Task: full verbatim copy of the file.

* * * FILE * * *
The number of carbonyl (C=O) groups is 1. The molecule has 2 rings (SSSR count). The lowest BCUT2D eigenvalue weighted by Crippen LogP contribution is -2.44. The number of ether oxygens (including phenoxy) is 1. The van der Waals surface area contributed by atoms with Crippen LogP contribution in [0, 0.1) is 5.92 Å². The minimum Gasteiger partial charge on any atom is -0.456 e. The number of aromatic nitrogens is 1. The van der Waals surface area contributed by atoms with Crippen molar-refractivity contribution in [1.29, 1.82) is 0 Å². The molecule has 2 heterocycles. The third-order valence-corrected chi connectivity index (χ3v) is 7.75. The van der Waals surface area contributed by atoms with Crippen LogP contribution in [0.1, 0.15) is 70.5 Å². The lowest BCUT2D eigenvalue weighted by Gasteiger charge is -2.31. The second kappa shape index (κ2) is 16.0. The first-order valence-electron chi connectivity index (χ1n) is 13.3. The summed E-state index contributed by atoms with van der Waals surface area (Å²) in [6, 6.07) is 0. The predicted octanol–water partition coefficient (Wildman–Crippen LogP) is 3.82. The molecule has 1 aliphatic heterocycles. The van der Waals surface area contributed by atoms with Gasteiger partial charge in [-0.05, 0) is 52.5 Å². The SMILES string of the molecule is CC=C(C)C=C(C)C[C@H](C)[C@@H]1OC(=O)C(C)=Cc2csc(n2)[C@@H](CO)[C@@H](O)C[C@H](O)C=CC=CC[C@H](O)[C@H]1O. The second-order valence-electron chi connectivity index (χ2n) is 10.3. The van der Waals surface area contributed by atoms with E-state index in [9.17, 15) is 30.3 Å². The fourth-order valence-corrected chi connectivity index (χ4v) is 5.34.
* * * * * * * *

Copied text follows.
The number of carbonyl (C=O) groups is 1. The molecule has 2 rings (SSSR count). The lowest BCUT2D eigenvalue weighted by Crippen LogP contribution is -2.44. The number of ether oxygens (including phenoxy) is 1. The van der Waals surface area contributed by atoms with Crippen LogP contribution in [0, 0.1) is 5.92 Å². The minimum Gasteiger partial charge on any atom is -0.456 e. The number of aromatic nitrogens is 1. The van der Waals surface area contributed by atoms with Crippen molar-refractivity contribution in [1.29, 1.82) is 0 Å². The molecule has 2 heterocycles. The third-order valence-corrected chi connectivity index (χ3v) is 7.75. The van der Waals surface area contributed by atoms with Crippen LogP contribution in [0.1, 0.15) is 70.5 Å². The lowest BCUT2D eigenvalue weighted by Gasteiger charge is -2.31. The second kappa shape index (κ2) is 16.0. The first-order valence-electron chi connectivity index (χ1n) is 13.3. The summed E-state index contributed by atoms with van der Waals surface area (Å²) in [6, 6.07) is 0. The predicted octanol–water partition coefficient (Wildman–Crippen LogP) is 3.82. The molecule has 1 aliphatic heterocycles. The van der Waals surface area contributed by atoms with Gasteiger partial charge in [-0.05, 0) is 52.5 Å². The SMILES string of the molecule is CC=C(C)C=C(C)C[C@H](C)[C@@H]1OC(=O)C(C)=Cc2csc(n2)[C@@H](CO)[C@@H](O)C[C@H](O)C=CC=CC[C@H](O)[C@H]1O. The second-order valence-electron chi connectivity index (χ2n) is 10.3. The van der Waals surface area contributed by atoms with E-state index in [9.17, 15) is 30.3 Å². The fourth-order valence-corrected chi connectivity index (χ4v) is 5.34.